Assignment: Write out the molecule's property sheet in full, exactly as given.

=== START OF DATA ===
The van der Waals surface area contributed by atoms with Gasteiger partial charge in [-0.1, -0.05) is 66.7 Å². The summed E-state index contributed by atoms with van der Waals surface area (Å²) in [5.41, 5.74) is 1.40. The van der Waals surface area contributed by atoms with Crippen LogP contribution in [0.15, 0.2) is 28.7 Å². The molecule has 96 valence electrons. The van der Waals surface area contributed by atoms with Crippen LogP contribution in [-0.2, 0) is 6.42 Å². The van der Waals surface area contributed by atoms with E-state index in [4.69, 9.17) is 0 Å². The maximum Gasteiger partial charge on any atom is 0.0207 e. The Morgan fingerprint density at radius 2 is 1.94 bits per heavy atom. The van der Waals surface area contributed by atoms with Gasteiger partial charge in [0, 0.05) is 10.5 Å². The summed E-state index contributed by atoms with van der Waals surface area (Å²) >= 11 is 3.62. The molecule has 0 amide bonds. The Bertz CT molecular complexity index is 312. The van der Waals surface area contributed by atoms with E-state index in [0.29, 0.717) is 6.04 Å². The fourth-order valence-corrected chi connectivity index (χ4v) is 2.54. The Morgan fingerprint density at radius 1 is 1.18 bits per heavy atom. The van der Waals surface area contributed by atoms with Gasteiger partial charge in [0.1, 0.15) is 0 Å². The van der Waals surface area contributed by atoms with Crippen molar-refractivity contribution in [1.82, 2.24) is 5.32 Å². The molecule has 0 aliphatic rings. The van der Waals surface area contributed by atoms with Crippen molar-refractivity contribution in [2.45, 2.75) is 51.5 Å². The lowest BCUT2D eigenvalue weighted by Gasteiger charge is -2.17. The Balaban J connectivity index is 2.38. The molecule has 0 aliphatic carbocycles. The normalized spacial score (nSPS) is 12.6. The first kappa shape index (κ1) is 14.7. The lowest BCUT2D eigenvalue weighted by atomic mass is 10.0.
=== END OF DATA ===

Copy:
The van der Waals surface area contributed by atoms with Gasteiger partial charge in [-0.1, -0.05) is 66.7 Å². The summed E-state index contributed by atoms with van der Waals surface area (Å²) in [5.41, 5.74) is 1.40. The van der Waals surface area contributed by atoms with Crippen LogP contribution in [0.15, 0.2) is 28.7 Å². The molecule has 96 valence electrons. The van der Waals surface area contributed by atoms with Crippen LogP contribution in [-0.2, 0) is 6.42 Å². The van der Waals surface area contributed by atoms with E-state index in [4.69, 9.17) is 0 Å². The maximum Gasteiger partial charge on any atom is 0.0207 e. The Morgan fingerprint density at radius 2 is 1.94 bits per heavy atom. The van der Waals surface area contributed by atoms with Gasteiger partial charge in [0, 0.05) is 10.5 Å². The summed E-state index contributed by atoms with van der Waals surface area (Å²) >= 11 is 3.62. The molecule has 0 amide bonds. The Bertz CT molecular complexity index is 312. The van der Waals surface area contributed by atoms with E-state index in [0.29, 0.717) is 6.04 Å². The fourth-order valence-corrected chi connectivity index (χ4v) is 2.54. The Morgan fingerprint density at radius 1 is 1.18 bits per heavy atom. The van der Waals surface area contributed by atoms with Gasteiger partial charge in [0.1, 0.15) is 0 Å². The van der Waals surface area contributed by atoms with Crippen molar-refractivity contribution in [1.82, 2.24) is 5.32 Å². The molecule has 0 aliphatic rings. The van der Waals surface area contributed by atoms with Crippen molar-refractivity contribution in [2.45, 2.75) is 51.5 Å². The lowest BCUT2D eigenvalue weighted by Gasteiger charge is -2.17. The Balaban J connectivity index is 2.38. The molecule has 0 aliphatic carbocycles. The normalized spacial score (nSPS) is 12.6. The first kappa shape index (κ1) is 14.7. The lowest BCUT2D eigenvalue weighted by atomic mass is 10.0.